Hi Dan,
I have no experience with a Parasail, but do have thoughts on what makes for a good offshore kite that may pertain to a Parasail and give you some alternative thoughts. Interestingly, in 20 years or so of offshore sailing and hanging around offshore sailors, I do not remember a conversation about parasails nor any boat carrying one. May not mean anything.
Downwind sailing can be a challenge for cruisers as they are often a couple and, even then, often single-handing as one is off-watch and in need of their sleep. I find that most sailmakers underestimate this (they are often young and racers) and sell their customers sails that end up too big and are, therefore, more difficult, even scary, and end up being rarely used.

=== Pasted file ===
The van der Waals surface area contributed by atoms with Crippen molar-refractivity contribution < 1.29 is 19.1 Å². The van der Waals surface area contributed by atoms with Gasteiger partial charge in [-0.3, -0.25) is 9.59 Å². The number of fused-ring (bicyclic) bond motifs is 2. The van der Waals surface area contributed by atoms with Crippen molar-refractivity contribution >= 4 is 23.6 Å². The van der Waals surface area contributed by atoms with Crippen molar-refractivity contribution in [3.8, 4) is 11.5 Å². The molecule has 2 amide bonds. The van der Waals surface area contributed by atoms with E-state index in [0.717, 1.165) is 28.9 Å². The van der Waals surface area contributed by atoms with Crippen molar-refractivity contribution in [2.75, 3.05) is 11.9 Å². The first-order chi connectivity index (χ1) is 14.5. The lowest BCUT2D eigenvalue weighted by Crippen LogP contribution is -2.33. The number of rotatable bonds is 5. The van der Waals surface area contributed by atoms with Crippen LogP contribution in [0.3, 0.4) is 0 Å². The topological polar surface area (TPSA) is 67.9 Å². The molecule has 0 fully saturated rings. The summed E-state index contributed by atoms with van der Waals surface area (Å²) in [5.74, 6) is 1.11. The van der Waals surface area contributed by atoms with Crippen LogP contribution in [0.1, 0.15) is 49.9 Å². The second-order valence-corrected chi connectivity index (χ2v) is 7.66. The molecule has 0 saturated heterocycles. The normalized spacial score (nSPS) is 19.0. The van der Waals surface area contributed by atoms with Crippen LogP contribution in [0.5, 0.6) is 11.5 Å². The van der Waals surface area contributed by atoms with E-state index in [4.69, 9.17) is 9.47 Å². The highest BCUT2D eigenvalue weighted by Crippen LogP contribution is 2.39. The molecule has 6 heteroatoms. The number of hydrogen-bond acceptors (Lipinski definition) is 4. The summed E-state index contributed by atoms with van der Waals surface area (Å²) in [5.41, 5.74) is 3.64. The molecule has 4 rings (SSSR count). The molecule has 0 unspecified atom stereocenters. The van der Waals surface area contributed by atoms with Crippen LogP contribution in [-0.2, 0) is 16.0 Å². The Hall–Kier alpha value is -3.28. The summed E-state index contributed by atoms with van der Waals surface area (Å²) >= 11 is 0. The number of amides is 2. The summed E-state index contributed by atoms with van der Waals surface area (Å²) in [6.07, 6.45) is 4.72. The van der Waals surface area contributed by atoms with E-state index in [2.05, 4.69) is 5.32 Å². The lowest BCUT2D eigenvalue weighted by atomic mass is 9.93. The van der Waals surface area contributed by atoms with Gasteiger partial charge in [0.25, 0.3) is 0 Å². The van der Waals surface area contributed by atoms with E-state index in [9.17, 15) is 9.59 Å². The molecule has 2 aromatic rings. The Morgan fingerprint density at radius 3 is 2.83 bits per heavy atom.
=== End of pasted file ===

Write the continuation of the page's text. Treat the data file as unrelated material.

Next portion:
The PO of my boat had an asym spinnaker that was a challenge coastal cruising and scared me offshore. My solution is in the Forum, second page of the Sails area and titled something like “An Offshore Asymmetrical Spinnaker, design and use”. Please read the PDF at bottom as the formatting got all messed up by the Forum’s formatting.
Somewhere else in the forum you can find my thoughts on another sail/rigging combination that is often seen by cruisers as too much bother or too scary in swell and higher winds: using a whisker pole and going wing and wing. Its name is something like “Taming the Whisker Pole”.
Come back with questions/thoughts/comments,
My best, Dick Stevenson, s/v Alchemy
By Daniel.Coate - 13 Apr 2020

Paul and Dick: Thanks so much!
By Geir Ove Bø - 5 May 2020